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Temporary power firm Aggreko — responsible for keeping the lights on and the cameras rolling at the last World Cup in South Africa and at the London 2012 Olympics — has been chosen by FIFA to perform the same duties across 12 different venues in Brazil.

Panama can crack the Vase: Racing

If the Romans who built Chester ever raced horses on the Roodeye, you can be sure that someone was forever complaining that the big race on the first day of the May meeting was a lousy pointer to forthcoming events at Londinium and Eboracum. A similar charge will no doubt be levelled against the Chester Vase today, as pundits with a persistent grudge against the track's unique contours remind us that no Vase winner has gone on to win the Derby since Shergar in 1981. Those with a more broad-minded view of the future, however, will pay close attention to its outcome.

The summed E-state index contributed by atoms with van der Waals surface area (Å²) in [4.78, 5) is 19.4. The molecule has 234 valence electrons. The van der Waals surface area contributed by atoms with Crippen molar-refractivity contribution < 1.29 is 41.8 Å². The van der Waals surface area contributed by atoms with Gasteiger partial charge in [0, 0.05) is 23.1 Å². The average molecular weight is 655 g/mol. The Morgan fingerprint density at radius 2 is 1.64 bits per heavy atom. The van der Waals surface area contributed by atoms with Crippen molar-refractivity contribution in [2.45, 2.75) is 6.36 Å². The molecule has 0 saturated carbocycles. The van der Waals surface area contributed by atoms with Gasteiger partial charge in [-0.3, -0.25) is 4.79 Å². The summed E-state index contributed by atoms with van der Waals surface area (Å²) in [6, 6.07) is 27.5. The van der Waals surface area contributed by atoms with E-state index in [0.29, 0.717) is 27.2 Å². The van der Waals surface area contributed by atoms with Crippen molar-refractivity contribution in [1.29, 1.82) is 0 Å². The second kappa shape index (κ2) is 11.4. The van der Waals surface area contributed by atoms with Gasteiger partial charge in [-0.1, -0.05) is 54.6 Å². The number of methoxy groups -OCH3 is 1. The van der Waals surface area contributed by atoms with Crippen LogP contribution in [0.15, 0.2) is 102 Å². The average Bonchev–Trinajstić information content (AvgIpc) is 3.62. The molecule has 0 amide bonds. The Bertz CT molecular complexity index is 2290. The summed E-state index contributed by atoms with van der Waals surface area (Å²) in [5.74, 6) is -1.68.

Mexican nave

The spirit of the Mayans is alive and well in Chiapas.

Search grows for missing boat

While the party celebrations were being cranked up in Perth for the return of the Australian Navy with Tony Bullimore and Thierry Dubois, fears grew for the Canadian yachtsman Gerry Roufs, who also disappeared in the Vendee Globe race.

Four bids for Forest

JON CULLEY

Broker facing censure over Optical flotation

Leading Alternative Investment Market broker Gerrard Vivian Gray is likely to face Stock Exchange censure over the failure of its client Rupert Galliers- Pratt to disclose his directorships in a string of failed companies before his current company, Optical Care (Bermuda), was admitted to AIM in February.

Drugs money donated to Panama's president admits to drugs money helped to elect Panama president says used leader admits drugs

Uncannily mirroring the situation in neighbouring Colombia, Panama's President Ernesto Perez Balladares admitted yesterday that his 1994 election campaign had received funding from Colombia's Cali cocaine cartel.